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SOURCE OF NITRATES IN WATER WELL PROVES ELUSIVE

The Niagara County Health Department hasn't given up, but it so far has not been able to find the source of elevated levels of nitrates in this village's water well.

Agricultural fertilizer runoff, regarded as the most likely cause, has been ruled out.

The village closed the reservoir July 11 and has since been purchasing water from the Niagara County Water District exclusively. Previously, the village used the county water as a supplement to its well water.

No permanent decision on the well's future has been made, Village Clerk-Treasurer Rebecca A. Schweigert said Friday.

"We can't make any decisions until we hear from the Health Department," Schweigert said.

The Health Department said high nitrate levels are a danger only to babies in their first six months of life, because older people's digestive systems are developed enough to handle it. But babies could fall victim to methemoglobinemia, or "blue baby syndrome," because of a lack of oxygen in their bloodstreams.

James J. Devald, county environmental health director, said Friday he has a draft report on tests of nine privately owned wells near the village reservoir on Mountain Road in Royalton.

The nine wells, all on Mountain or Mack roads, were tested during August. Devald said none of them exceeded the state regulatory threshold for safe nitrate levels, which is 10 parts per million.

The average was about 6 parts per million, and the results of the samples from the private wells ranged from 0.85 to 9.7.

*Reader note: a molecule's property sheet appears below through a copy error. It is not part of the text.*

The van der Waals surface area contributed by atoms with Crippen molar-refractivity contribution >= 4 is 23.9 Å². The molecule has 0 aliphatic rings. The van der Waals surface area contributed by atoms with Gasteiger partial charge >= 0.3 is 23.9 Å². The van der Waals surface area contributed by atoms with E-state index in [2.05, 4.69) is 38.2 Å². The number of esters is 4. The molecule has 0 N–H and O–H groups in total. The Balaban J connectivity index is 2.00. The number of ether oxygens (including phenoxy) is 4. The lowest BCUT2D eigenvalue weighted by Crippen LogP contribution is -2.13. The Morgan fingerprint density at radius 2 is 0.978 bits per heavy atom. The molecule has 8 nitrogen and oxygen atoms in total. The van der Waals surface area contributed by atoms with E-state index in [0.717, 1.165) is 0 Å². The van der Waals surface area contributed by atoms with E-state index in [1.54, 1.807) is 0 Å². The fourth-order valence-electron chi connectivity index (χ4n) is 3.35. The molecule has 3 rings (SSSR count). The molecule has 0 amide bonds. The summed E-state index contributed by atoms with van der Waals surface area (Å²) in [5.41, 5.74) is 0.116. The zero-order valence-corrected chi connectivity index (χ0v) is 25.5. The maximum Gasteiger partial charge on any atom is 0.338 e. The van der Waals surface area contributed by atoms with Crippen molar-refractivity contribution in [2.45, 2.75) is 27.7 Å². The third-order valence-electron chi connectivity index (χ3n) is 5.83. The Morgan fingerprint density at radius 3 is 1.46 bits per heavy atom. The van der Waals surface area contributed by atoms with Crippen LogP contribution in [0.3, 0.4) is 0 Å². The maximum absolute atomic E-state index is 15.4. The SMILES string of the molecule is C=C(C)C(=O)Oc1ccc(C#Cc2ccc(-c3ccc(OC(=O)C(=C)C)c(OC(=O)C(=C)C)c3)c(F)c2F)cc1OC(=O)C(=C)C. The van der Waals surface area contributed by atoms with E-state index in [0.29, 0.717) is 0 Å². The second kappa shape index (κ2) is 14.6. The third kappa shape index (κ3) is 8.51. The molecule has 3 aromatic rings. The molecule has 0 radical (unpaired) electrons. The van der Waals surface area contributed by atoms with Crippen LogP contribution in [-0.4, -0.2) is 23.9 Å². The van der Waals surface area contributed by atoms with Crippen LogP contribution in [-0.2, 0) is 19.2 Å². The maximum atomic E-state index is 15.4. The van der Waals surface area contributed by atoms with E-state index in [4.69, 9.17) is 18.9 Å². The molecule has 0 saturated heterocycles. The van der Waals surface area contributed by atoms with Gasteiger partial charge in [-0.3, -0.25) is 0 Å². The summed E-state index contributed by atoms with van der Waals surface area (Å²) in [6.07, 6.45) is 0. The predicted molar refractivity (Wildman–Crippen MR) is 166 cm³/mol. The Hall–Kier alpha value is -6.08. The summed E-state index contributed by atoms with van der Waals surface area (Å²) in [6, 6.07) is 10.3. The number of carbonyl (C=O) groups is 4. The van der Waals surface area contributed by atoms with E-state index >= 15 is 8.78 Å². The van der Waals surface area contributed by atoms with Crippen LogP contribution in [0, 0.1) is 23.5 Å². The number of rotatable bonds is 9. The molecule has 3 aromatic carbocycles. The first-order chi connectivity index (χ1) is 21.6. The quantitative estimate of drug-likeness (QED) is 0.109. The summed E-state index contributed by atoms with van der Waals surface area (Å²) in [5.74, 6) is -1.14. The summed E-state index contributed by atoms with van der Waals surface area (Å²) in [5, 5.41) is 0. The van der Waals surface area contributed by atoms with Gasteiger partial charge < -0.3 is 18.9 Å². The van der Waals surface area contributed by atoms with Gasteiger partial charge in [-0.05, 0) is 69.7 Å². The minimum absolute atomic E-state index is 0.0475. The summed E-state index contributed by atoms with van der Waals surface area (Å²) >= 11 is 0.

A routine county drinking water test disclosed a reading of more than 10 in the village water, but it later turned out the results had been read incorrectly and the true figure was 9.9 parts per million. The village closed the well anyway.

Another privately owned well, east of the others, is to be tested this week in an effort to gather more information. Of the nine already tested, only one was being used for drinking water. The others were for farm irrigation or were closed, Devald said.

Devald said the Health Department and Cornell Cooperative Extension examined the farming practices in the area of the well.

"It was their opinion that the elevated nitrate levels should not be considered as caused by agricultural activities," Devald said.

There was some speculation that bird droppings might be to blame, but that has been ruled out, too, Devald said, "Septic systems are a possibility."

Also, Devald said, "There was a mention there were cattle barns in the vicinity."

Middleport's village well has a maximum capacity of 150,000 gallons a day. It supplies 60 percent of the village's water for eight months of the year and 30 percent during the summer months. The county Water District supplies the rest.

e-mail: tprohaska@buffnews.com

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